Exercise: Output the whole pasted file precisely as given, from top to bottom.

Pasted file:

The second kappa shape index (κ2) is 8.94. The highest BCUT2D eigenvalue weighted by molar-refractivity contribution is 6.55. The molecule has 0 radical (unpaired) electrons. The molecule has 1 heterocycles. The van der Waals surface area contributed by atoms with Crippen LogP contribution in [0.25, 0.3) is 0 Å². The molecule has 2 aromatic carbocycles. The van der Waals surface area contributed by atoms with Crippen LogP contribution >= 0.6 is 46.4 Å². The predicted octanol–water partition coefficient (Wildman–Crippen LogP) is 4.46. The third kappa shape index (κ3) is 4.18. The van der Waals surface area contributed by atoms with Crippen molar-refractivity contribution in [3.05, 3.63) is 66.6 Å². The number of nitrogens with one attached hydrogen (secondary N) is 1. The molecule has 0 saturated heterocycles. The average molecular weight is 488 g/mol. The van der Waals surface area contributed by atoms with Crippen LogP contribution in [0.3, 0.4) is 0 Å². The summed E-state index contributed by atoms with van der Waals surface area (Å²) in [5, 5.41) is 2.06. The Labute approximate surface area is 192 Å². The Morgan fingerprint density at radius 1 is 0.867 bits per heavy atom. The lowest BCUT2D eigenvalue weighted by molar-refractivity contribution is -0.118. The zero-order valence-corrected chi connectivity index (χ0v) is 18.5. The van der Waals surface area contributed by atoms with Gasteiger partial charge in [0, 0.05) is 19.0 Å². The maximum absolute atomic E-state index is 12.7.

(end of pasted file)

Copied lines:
The second kappa shape index (κ2) is 8.94. The highest BCUT2D eigenvalue weighted by molar-refractivity contribution is 6.55. The molecule has 0 radical (unpaired) electrons. The molecule has 1 heterocycles. The van der Waals surface area contributed by atoms with Crippen LogP contribution in [0.25, 0.3) is 0 Å². The molecule has 2 aromatic carbocycles. The van der Waals surface area contributed by atoms with Crippen LogP contribution >= 0.6 is 46.4 Å². The predicted octanol–water partition coefficient (Wildman–Crippen LogP) is 4.46. The third kappa shape index (κ3) is 4.18. The van der Waals surface area contributed by atoms with Crippen molar-refractivity contribution in [3.05, 3.63) is 66.6 Å². The number of nitrogens with one attached hydrogen (secondary N) is 1. The molecule has 0 saturated heterocycles. The average molecular weight is 488 g/mol. The van der Waals surface area contributed by atoms with Crippen LogP contribution in [0.3, 0.4) is 0 Å². The summed E-state index contributed by atoms with van der Waals surface area (Å²) in [5, 5.41) is 2.06. The Labute approximate surface area is 192 Å². The Morgan fingerprint density at radius 1 is 0.867 bits per heavy atom. The lowest BCUT2D eigenvalue weighted by molar-refractivity contribution is -0.118. The zero-order valence-corrected chi connectivity index (χ0v) is 18.5. The van der Waals surface area contributed by atoms with Gasteiger partial charge in [0, 0.05) is 19.0 Å². The maximum absolute atomic E-state index is 12.7.